You can’t just contact the union and ask to join. The unions require that you have experience and qualifications, and the requirements vary by region.
For instance, if you live in Atlanta, you can contact the union in Atlanta to ask about the requirements. In most cases, it takes around two years of work to gain enough experience to join.
It’s not essential to join a union, though. Around 80 percent of shoots are non-union, and some unions are restrictive about their members working on non-union shows. It’s not a good idea to join a union until you have enough connections to work enough days on union shows to maintain your minimum hours.
Many young filmmakers have a misconception that joining the union means you’ve “made it.” But being part of the union doesn’t guarantee you work. You’re still responsible for your career and finding work.
Q: Many young filmmakers struggle with networking. Do you have any advice on making connections?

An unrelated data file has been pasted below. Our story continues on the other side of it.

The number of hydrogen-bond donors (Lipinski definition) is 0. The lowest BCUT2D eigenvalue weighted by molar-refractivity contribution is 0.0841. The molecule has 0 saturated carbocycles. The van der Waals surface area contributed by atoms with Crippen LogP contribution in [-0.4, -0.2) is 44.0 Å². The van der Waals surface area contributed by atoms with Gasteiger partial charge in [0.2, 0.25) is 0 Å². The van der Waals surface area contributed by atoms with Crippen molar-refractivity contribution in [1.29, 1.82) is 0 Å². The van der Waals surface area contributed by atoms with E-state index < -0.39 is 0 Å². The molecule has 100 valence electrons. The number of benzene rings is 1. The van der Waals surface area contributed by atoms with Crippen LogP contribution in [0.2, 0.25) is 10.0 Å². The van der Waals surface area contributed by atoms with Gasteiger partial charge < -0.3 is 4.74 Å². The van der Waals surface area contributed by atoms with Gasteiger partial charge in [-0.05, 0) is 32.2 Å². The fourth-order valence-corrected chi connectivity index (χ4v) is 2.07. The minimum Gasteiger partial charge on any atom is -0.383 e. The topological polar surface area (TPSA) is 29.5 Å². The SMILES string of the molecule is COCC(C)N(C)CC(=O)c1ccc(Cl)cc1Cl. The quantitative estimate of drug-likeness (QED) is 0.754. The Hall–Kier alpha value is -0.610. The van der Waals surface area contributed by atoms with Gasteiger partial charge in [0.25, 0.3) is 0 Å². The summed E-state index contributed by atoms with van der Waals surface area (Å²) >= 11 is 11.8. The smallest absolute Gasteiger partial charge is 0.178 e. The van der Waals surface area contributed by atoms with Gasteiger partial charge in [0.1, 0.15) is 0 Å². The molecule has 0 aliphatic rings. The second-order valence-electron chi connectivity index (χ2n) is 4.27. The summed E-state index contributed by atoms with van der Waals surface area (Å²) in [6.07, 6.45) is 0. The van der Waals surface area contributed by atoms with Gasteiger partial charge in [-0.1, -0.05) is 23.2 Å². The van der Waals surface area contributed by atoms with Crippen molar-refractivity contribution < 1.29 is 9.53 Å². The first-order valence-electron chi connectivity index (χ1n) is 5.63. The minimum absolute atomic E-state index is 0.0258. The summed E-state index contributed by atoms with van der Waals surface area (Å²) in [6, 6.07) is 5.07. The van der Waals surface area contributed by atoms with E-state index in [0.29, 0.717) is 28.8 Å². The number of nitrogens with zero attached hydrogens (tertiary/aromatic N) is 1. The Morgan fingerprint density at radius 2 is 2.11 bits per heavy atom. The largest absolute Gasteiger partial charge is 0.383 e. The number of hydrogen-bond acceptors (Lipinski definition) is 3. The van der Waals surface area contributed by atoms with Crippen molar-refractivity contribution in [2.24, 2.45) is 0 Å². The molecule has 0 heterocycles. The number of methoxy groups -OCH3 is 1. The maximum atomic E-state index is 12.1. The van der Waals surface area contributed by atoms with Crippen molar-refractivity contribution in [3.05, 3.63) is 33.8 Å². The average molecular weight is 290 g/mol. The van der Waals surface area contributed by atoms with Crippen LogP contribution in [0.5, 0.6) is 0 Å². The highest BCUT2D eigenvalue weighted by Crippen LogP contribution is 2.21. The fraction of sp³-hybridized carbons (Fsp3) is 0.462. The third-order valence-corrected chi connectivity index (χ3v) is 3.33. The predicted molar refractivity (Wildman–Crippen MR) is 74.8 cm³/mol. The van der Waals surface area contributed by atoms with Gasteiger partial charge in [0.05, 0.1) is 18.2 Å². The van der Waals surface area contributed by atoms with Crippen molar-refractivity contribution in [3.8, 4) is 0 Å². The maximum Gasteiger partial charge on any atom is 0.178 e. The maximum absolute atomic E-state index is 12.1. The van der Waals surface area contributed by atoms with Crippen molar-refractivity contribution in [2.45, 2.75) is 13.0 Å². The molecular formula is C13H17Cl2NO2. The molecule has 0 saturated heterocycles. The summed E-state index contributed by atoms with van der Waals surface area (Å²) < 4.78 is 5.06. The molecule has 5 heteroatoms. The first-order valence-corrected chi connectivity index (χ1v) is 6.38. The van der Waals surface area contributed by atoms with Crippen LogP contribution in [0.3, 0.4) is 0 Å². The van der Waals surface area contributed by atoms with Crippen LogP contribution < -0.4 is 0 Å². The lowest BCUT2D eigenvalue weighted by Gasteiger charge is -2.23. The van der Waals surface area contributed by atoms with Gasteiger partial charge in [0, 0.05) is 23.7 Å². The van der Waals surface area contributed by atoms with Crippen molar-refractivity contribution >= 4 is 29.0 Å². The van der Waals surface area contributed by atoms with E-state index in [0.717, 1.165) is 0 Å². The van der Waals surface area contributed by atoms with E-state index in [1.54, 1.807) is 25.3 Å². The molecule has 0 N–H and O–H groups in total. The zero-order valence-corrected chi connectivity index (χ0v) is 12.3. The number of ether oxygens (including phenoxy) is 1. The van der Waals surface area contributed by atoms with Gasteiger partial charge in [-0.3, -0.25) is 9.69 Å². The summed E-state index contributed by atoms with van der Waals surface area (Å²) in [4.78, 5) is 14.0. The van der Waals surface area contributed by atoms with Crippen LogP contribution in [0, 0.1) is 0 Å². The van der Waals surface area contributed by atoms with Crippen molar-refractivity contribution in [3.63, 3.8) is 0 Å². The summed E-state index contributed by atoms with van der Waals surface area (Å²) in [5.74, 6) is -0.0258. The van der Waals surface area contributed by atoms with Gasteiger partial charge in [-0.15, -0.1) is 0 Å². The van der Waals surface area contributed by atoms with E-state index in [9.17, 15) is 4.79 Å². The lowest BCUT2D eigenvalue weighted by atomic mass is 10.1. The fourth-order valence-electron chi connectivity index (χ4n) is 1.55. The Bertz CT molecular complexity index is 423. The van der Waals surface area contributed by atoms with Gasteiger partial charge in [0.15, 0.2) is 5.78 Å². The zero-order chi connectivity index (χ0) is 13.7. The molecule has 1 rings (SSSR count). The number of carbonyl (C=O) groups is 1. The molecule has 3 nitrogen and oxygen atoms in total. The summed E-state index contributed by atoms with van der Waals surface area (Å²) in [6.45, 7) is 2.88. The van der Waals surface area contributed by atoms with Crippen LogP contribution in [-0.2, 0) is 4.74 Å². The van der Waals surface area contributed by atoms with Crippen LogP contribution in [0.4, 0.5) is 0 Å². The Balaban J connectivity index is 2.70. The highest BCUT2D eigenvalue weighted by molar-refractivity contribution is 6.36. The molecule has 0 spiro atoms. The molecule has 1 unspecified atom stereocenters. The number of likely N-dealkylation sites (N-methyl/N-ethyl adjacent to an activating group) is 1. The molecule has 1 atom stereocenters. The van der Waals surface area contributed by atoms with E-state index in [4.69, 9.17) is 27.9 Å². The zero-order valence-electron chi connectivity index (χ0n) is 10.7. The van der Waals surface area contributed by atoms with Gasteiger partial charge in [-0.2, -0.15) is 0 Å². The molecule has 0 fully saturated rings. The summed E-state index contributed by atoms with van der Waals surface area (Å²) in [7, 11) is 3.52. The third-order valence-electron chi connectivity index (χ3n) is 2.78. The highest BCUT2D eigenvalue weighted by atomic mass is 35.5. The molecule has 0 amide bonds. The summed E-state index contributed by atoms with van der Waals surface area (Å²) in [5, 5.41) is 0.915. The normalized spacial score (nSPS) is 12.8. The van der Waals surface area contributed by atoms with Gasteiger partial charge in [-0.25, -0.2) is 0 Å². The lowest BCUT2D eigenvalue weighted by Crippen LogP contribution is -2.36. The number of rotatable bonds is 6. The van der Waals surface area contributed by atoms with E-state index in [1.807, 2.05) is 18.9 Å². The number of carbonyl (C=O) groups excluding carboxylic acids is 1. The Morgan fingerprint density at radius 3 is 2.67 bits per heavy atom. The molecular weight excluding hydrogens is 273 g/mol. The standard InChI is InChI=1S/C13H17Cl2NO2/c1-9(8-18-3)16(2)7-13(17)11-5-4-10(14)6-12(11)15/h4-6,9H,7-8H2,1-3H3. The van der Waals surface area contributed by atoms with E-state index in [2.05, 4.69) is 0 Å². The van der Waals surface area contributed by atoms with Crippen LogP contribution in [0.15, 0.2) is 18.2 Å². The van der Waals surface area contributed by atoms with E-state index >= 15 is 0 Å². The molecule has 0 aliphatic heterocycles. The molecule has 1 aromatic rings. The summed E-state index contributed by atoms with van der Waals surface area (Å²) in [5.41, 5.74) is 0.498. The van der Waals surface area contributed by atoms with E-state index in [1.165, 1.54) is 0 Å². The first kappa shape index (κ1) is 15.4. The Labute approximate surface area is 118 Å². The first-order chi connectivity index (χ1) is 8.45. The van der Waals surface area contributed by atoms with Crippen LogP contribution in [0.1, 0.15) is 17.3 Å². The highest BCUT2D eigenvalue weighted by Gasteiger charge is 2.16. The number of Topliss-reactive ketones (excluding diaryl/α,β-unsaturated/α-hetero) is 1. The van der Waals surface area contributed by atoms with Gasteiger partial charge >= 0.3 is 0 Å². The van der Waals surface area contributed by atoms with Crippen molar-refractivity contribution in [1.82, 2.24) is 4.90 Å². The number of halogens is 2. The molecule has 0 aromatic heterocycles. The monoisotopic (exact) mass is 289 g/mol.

I struggled with this as well, because you need relationships to get hired, but you don’t want to establish a relationship just so that you can get something in return.
I found it helpful to remind myself that the people hiring for shoots were a lot like me—they’re also doing the job they love and want to work with great people. So networking is more about finding people and teams whose energy and vibe matches your own. If you remember that, you can focus on doing your best work, being a great listener, and asking questions.
By helping others do great work and helping them make progress in their career, you will naturally network.
Q: Do you have a personal favorite project from your career?
I got into the film industry because I wanted to see the world through being on a film shoot. I wanted to get up and close to the coolest things in the world. And that’s exactly what I experienced during the weeks I spent capturing the sound of the elusive Andean condor in Patagonia. They are one of the largest birds on earth, with a wingspan of 10 feet.